Following a steady decline in COVID-19 hospitalizations and new cases, on May 18, Abbott issued an executive order prohibiting government entities in the state from requiring “any person” to wear a face covering.
During the May 25 meeting of the court, county Judge Lina Hidalgo (D) proposed revisions to mask policy that requires employees entering county buildings “for any purpose associated with their official job duties” to wear face coverings.
Exceptions to the language adopted by commissioners include times when the employee is alone in a room “behind a closed door” or at least six feet away from others, has a medical condition or disability that prevents wearing face coverings, or is consuming food or drink and keeping a safe distance. Employees may be exempt from wearing masks and social distancing however, if they participate in the county’s “Silver Sticker” program.
Under the program, employees must sign a document stating they meet the “definition of being fully vaccinated as defined by [Centers for Disease Control and Prevention (CDC)] guidelines,” and that they are “voluntarily providing proof of vaccination” to human resources. Approved employees are then given a sticker to wear on employee badges, which must be shown to screeners when entering county-owned or controlled facilities.
Commissioner Tom Ramsey (R-Pct. 3) took note of the possible conflict with Abbott’s executive order, GA 36, and last week his office requested an opinion from the Texas attorney general on the matter. Ramsey’s office told The Texan they had received a verbal response from the chief of the General Counsel Division saying the policy put forth was in opposition of the governor’s executive order.
At this week’s commissioners court meeting, Ramsey referred to the policy as “mask confusion,” and said employees were confused by the language.
He proposed changing the policy to state, “Harris County does not require staff or visitors to wear a mask. Harris County employees are strongly encouraged to get vaccinated and follow CDC COVID guidelines.”
Hidalgo objected, saying the court had already approved a county-wide policy and asserted that participation in the sticker program that would give employees a “visible identifier” of vaccine status was voluntary.
“The question I have…referencing the governor’s mandate that no one can be required to wear a mask, [is] this policy in keeping with what the governor has said?” asked Ramsey.
Hidalgo responded that according to the county attorney’s office, the governor’s order only applied to visitors, not employees.
Assistant County Attorney Jay Aiyer told commissioners the policy as written did give employees the option to not mask if they were following CDC guidelines.
“The policy is ‘wear a mask or you can be socially distant and not wear a mask,’” said Aiyer. “The ‘or’ is why we are in compliance with GA 36.”
“I’m just trying to protect unvaccinated employees,” said Hidalgo. “I don’t want to include different language. I’m just saying what we passed at the last court was in compliance with the order.”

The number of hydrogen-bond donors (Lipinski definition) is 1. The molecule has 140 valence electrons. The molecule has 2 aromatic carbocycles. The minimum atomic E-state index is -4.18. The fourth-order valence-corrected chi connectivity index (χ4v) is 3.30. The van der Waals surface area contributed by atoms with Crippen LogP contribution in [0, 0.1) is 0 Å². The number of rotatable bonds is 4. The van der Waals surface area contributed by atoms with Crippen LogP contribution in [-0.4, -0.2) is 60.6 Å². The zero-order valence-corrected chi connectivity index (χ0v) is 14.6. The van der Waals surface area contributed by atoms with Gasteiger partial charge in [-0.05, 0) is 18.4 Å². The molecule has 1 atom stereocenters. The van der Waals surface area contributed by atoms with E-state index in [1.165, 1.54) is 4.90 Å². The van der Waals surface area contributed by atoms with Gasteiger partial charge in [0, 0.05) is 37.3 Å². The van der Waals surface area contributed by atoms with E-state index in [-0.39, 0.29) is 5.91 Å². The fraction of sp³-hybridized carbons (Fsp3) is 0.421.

Commissioner Jack Cagle (R-Pct. 4) disagreed with that assessment saying, “The governor’s order says you don’t have to wear a mask. You say you do, unless you qualify under the sub-part of the small print on the second policy.”
Ramsey and Cagle also expressed concerns over using the Silver Sticker program as a means of exempting employees from certain policies.
“I think we need to be careful when we start asking people to reveal their status with HIPPA requirements,” said Cagle.
Commissioner Rodney Ellis (D-Pct. 1) accused opponents of the policy of playing politics.
“It has been prudent on your part to follow the science not the politics,” Ellis told Hidalgo.
Commissioners rejected Ramsey’s proposed language change in a 3 to 2 partisan vote.
Hidalgo motioned for language allowing employees with vaccination stickers to be exempt from not only masking and social distancing but also from temperature screenings on entering county buildings.
Cagle agreed to vote for Hidalgo’s motion while expressing concern over the policy as a whole. Ramsey voted against saying that he was not opposed to the policy, but was still concerned about conflict with GA 36.
In comments to The Texan, Ramsey explained that the policy should encourage employees to be vaccinated, but even with tweaks to the language, he was concerned that there would be legal conflict with the governor’s order.
“Employees who fill out the [Silver Sticker] form and get a hologram on their badge, they get to do one thing while people that don’t do that have to do another. You can’t do that, and we did not even get into the vaccine passport issue.”
On Monday, Abbott signed Senate Bill 968 which prohibits businesses from requiring vaccine passports from customers.
The attorney general’s office did not respond to a request for comment by the time of publication.
As of Wednesday morning, the county attorney’s office was reportedly still working on the exact language of the policy to be published.
Disclosure: Unlike almost every other media outlet, The Texan is not beholden to any special interests, does not apply for any type of state or federal funding, and relies exclusively on its readers for financial support. If you’d like to become one of the people we’re financially accountable to, click here to subscribe.
Holly Hansen is a freelance writer living in Harris County. Her former column, “All In Perspective” ran in The Georgetown Advocate, Jarrell Star Ledger, and The Hill Country News, and she has contributed to a variety of Texas digital media outlets. She graduated summa cum laude from the University of Central Florida with a degree in History, and in addition to writing about politics and policy, also writes about faith and culture.